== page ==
Are iPads and tablet PCs viable substitutes for speaking notes?
May 14, 2010 12:16 AM   Subscribe

Could a tablet PC or a device like an iPad feasibly be used instead of paper notes in public speaking?

Having never used or indeed seen anybody else use one, I'm interested to hear of any experiences in using relatively small-screened devices in public speaking environments. In particular, is finding a page quickly in an electronic document, through a touch screen, more unwieldy than flicking the pages of a bound folder or set of notes?

For the record, I'm looking for ways to reduce paper waste at work.
posted by Fiasco da Gama to Technology (10 answers total)
Yeah, totally doable. I don't know that an iPad is the right device, but a tablet PC would totally work.

However, given the sheer enormity of the time wasted as people fuck around trying to get the projector/microphone/lights/slides/music/video to work, having another device that's going to break down or flummox somebody would annoy the bejesus out of me.
posted by Netzapper at 12:40 AM on May 14, 2010

I saw a stand up comic use an iPhone last week. It was a friendly room, so lots of comics used notes, but the iPhone didn't work for me. Lots of time apparently flipping through menus.

That doesn't mean it wouldn't work, just make sure you're organized.
posted by yellowbinder at 12:40 AM on May 14, 2010

I used a MacBook Pro & Evernote for my notes for a presentation talk a couple of days ago & it was fine. With an iPad you could use an app like Stanza which makes it easy to enlarge text to an appropriate size and flip through a document by tapping the edge of each page or sliding with a scrubber bar.
posted by i_cola at 1:34 AM on May 14, 2010

Sure. Two points: first, use a large font size (16 pt or higher) and landscape format, for ease of visibility. Second, use a PDF file or a tree-based RTF-capable program for the notes. Straight word processors are not helpful in this context.

As Netzapper suggests, a good public speaker should be capable of forging ahead if his electronic crutch collapses beneath him.
posted by yclipse at 4:32 AM on May 14, 2010

Best answer: Tablet PCs with OneNote are the tool for this job. The downside of the tablet PC right now is weight. You just can't hold it in one hand for long without getting very tired. For extended standing or even for taking notes while seated, it's a good idea to invest in a shoulder strap/case to keep the screen at the right angle. For standing at a podium, you should have an angled stand.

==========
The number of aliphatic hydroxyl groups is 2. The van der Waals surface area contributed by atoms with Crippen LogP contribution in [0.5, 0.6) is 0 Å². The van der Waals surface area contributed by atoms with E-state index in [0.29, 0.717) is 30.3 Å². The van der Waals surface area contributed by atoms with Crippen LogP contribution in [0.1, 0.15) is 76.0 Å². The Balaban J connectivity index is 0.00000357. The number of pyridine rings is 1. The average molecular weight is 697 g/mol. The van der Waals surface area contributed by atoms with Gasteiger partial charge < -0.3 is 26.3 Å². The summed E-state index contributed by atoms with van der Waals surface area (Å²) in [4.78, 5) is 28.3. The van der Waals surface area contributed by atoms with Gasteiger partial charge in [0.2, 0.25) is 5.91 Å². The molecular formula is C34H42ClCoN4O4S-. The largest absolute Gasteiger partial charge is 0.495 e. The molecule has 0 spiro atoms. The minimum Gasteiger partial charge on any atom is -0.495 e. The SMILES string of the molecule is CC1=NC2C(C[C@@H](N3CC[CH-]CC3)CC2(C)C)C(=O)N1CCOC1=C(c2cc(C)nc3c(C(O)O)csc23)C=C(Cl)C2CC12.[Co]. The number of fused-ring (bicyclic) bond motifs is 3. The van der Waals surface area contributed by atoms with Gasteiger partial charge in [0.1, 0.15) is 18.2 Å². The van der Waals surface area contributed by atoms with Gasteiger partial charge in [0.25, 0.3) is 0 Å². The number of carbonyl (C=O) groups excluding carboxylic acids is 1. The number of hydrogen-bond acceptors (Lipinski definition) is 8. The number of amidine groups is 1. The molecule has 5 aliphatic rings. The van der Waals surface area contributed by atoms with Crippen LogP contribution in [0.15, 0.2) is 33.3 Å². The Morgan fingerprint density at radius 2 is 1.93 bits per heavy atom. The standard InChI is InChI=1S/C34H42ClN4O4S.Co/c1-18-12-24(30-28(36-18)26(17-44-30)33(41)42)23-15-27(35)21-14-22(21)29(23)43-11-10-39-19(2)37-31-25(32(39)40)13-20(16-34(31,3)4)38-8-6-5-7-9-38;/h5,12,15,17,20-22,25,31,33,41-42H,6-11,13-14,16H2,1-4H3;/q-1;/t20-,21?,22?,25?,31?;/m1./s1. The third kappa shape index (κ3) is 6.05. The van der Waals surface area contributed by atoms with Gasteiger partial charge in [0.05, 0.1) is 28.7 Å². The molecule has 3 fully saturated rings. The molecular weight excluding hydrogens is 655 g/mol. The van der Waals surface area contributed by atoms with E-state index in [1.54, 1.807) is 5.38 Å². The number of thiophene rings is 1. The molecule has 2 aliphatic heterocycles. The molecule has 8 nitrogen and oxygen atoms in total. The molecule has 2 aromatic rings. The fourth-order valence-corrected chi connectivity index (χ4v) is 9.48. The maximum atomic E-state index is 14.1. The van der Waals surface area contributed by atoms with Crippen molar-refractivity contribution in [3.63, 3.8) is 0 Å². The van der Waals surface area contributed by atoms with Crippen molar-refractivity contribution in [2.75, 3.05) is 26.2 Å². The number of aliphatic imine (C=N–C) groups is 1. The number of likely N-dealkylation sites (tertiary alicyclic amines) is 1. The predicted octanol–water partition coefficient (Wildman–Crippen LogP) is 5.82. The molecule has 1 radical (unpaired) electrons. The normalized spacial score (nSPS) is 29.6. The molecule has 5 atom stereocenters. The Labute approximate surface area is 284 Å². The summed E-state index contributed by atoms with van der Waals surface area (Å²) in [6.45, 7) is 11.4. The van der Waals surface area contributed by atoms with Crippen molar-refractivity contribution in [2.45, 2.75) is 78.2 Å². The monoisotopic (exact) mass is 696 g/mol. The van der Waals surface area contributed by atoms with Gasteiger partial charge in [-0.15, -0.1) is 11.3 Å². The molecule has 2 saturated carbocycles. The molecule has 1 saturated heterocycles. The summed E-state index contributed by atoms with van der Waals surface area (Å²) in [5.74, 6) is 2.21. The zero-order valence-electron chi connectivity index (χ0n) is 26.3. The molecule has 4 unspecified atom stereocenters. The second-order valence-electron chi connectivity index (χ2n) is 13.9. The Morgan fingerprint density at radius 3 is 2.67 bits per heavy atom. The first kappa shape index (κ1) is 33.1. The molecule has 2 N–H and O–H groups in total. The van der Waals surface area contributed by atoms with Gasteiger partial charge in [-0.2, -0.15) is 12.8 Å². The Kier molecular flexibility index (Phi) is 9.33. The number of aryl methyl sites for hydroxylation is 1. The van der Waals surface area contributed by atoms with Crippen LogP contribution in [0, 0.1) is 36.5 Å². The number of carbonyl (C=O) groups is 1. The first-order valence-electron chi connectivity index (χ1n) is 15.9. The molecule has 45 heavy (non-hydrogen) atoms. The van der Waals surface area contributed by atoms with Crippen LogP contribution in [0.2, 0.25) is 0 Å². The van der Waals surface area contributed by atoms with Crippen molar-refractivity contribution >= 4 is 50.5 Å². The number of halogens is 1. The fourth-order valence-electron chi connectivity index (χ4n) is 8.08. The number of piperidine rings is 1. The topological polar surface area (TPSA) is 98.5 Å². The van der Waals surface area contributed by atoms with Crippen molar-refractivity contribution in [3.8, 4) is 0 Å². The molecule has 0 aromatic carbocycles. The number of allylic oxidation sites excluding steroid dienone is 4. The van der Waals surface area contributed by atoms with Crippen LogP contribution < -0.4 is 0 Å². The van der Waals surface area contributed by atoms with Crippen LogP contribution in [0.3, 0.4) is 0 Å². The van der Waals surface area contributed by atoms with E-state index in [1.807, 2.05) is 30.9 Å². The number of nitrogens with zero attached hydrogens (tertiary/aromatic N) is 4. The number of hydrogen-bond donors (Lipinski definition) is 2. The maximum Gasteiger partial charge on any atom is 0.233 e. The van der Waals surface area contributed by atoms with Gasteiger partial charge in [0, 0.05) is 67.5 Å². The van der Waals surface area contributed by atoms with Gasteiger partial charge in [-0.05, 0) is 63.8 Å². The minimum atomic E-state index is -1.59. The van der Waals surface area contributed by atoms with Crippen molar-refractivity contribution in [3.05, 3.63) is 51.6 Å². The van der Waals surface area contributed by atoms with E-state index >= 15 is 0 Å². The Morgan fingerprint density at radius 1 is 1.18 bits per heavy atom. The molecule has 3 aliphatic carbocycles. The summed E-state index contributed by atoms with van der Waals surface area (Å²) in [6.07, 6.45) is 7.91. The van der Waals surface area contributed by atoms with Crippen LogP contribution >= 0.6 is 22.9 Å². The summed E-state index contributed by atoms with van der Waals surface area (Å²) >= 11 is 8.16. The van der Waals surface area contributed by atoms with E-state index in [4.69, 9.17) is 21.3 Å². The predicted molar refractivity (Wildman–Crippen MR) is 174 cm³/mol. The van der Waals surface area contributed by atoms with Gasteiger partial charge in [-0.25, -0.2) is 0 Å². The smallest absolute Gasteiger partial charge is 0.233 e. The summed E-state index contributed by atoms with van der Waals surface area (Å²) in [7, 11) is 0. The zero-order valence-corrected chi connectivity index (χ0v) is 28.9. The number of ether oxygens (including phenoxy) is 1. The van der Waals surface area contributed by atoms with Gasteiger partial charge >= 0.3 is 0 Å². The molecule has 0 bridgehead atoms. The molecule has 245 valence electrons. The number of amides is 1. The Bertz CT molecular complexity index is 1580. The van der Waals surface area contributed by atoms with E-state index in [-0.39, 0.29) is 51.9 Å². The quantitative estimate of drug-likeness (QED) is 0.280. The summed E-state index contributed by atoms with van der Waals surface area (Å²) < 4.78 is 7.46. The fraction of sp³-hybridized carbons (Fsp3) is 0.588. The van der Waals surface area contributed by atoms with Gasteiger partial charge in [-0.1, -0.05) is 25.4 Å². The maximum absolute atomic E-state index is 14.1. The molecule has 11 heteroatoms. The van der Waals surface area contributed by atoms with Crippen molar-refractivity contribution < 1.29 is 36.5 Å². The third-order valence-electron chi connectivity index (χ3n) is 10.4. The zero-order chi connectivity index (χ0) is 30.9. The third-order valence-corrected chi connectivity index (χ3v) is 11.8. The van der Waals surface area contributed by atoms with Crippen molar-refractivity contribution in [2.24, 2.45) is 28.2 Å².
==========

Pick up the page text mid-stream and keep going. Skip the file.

Handwriting on the iPad is "not there yet". Even if you use a stylus like the Pogo Stylus, you're still going to have problems because your hand contacting the screen will throw it off. It's probably going to be a long time before the iPad becomes hospitable to true stylus-based applications.

Depending on your needs, you might want to look into an old HP TC1100, a celebrated device of olden days which could split into 2 parts, the screen and the keyboard/body. HP's working on a similar device now, but it may or may not have pen input.
is a really good site that reviews and keeps track of all the devices, with an eye toward a pen-based computing style. You can see lots of videos of the iPad and other devices in action doing the sorts of things that you would probably want to be doing.

Feel free to message me if you want more detailed info about what it's like to use tablet PC's.
posted by overeducated_alligator at 5:41 AM on May 14, 2010

I did this just a few weeks ago, when I had to give a talk at a conference. I used my iPad the same way I would have used a regular old print-out of my speech, and it worked out well -- I was able to edit the document on the fly (and was therefore able to see my last-minute changes in an actual font instead of trying to decipher crossed out words and scribbles and arrows and whatnot on a wrinkled page) and since I had the iPad in its little folder-type case, it just looked like I brought a folder to the lectern with me (so it wasn't too "look at me! I have an iPad! You other people should feel bad, with your crumpled up speaking notes and laughable oversized index cards!").
posted by mothershock at 6:09 AM on May 14, 2010

Best answer: For a speech of any importance, I would bring the same notes on paper as a backup in case there were battery issues or other technical problems with the iPad. So it might not reduce paper as much as you imagine.
posted by jacquilynne at 6:21 AM on May 14, 2010

I saw a presentation given using Keynote on the iPad. It was smooth, but he never really had to look for a specific slide instead of just going to the next slide, so I can't speak to that.
posted by ignignokt at 7:03 AM on May 14, 2010

It seems you could go even smaller. I've noticed a trend of tv reporters reading from iPhones.
posted by kongg at 7:53 AM on May 14, 2010

Response by poster: You've all been very helpful, thank you.

At this stage for my office it does look like there's too little advantage in high-tech to justify the cost. Once iPads come out in Australia though I might have to play with one to assess it. For work, yeah.
posted by Fiasco da Gama at 6:28 PM on May 19, 2010

« Older They say it used to cost $5,000 to fly from NY to...   |   Fixing fonts in Opera and Chrome Newer »
This thread is closed to new comments.